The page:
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HIST 393 Introduction to History and Philosophy of Science

An examination of historical, conceptual, and methodological conditions of scientific knowledge through detailed consideration of important episodes in the history of science.

This course is eligible for Credit/D/Fail grading. To determine whether you can take this course for Credit/D/Fail grading, visit the Credit/D/Fail website. You must register in the course before you can select the Credit/D/Fail grading option.

Credits: 3

Equivalents: PHIL 360


Status Section Activity Term Interval Days Start Time End Time Comments
HIST 393 201Lecture2 Mon Wed Fri11:0012:00

Cross-listed with PHIL 360. What is science? There is no single answer, but to begin to understand it as a human practice, a body of knowledge, or an instrument for change, we will read some of the key classics in the history of science and use this understanding to address philosophical questions on the methods and scope of science. We will first read brief selections from Aristotle, Copernicus, and the leading seventeenth-century natural philosophers: Bacon, Galileo, Descartes, Boyle and Newton. Next we will read a survey of eighteenth-century science (Hankins), and an account of nineteenth-century British science (Laura Snyder, The Breakfast Club). We will finish with Thomas Kuhns challenge to the claim that there is continuous scientific progress. There will be two midterm tests and ~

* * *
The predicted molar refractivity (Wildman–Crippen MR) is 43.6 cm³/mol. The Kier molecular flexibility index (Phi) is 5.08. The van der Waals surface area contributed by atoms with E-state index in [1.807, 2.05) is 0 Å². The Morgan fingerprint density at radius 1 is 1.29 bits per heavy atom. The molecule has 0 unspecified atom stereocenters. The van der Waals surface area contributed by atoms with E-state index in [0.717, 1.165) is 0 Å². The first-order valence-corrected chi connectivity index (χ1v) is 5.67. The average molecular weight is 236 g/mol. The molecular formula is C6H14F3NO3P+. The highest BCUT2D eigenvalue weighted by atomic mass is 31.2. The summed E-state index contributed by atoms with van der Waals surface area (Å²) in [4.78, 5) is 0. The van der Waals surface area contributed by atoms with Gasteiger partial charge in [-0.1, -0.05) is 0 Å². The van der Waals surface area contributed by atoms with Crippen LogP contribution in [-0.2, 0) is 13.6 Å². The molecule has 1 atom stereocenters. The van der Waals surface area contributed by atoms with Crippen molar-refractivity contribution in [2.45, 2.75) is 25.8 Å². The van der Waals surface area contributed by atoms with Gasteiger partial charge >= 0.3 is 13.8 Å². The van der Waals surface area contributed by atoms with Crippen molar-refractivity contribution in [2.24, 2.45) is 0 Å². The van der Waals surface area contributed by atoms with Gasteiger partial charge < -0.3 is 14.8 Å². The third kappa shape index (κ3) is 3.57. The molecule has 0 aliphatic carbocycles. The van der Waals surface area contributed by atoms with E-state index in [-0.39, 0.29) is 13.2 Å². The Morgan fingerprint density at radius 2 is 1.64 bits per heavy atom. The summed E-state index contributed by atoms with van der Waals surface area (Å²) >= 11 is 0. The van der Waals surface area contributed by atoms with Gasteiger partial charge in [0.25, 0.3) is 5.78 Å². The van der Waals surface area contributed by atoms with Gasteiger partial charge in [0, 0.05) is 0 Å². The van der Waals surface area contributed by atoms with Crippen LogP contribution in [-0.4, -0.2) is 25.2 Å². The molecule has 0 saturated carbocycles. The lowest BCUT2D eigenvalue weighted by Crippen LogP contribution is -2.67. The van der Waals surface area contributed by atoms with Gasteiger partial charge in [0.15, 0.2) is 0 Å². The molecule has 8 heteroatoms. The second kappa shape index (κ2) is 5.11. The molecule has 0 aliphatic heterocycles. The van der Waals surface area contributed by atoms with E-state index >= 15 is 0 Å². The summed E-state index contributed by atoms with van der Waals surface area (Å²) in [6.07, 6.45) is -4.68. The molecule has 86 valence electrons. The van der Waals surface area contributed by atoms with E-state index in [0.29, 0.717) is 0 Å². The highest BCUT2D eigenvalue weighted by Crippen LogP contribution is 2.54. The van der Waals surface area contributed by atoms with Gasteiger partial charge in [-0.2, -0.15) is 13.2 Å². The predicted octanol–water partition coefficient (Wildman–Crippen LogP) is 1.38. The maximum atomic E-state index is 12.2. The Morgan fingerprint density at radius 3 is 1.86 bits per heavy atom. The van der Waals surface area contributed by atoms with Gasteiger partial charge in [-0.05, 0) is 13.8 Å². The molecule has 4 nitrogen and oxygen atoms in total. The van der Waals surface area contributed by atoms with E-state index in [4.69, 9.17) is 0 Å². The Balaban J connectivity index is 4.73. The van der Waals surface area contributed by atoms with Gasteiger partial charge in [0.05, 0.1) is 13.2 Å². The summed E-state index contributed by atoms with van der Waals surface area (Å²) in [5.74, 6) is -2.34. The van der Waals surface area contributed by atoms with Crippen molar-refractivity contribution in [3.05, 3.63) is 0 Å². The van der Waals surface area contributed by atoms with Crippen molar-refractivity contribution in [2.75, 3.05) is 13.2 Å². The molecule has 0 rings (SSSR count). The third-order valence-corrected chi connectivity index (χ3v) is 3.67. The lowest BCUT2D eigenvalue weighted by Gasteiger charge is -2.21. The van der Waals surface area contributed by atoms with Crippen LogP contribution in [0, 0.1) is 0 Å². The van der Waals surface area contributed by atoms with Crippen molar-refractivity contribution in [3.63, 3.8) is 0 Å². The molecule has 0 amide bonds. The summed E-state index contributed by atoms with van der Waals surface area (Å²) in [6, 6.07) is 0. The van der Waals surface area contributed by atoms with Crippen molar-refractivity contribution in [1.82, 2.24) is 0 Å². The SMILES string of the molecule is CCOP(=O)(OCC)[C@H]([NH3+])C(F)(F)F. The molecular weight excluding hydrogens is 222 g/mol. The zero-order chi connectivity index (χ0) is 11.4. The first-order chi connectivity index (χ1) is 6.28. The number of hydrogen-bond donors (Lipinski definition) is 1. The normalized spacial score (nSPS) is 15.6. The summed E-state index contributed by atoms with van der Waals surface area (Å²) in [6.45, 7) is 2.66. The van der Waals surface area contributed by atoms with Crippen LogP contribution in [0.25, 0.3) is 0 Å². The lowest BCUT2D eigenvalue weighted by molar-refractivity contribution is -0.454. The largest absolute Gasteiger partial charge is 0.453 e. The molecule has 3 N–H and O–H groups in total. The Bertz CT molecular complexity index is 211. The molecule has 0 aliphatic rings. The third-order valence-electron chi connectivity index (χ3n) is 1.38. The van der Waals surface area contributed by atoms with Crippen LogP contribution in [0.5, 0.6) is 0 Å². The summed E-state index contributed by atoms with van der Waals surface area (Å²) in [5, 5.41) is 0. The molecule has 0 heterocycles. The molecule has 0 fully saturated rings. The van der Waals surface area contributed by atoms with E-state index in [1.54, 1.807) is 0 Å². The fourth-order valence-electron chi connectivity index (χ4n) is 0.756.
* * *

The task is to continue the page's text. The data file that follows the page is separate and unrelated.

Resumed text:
and one final exam, and one short essay on the Snyder book, based on an assigned question.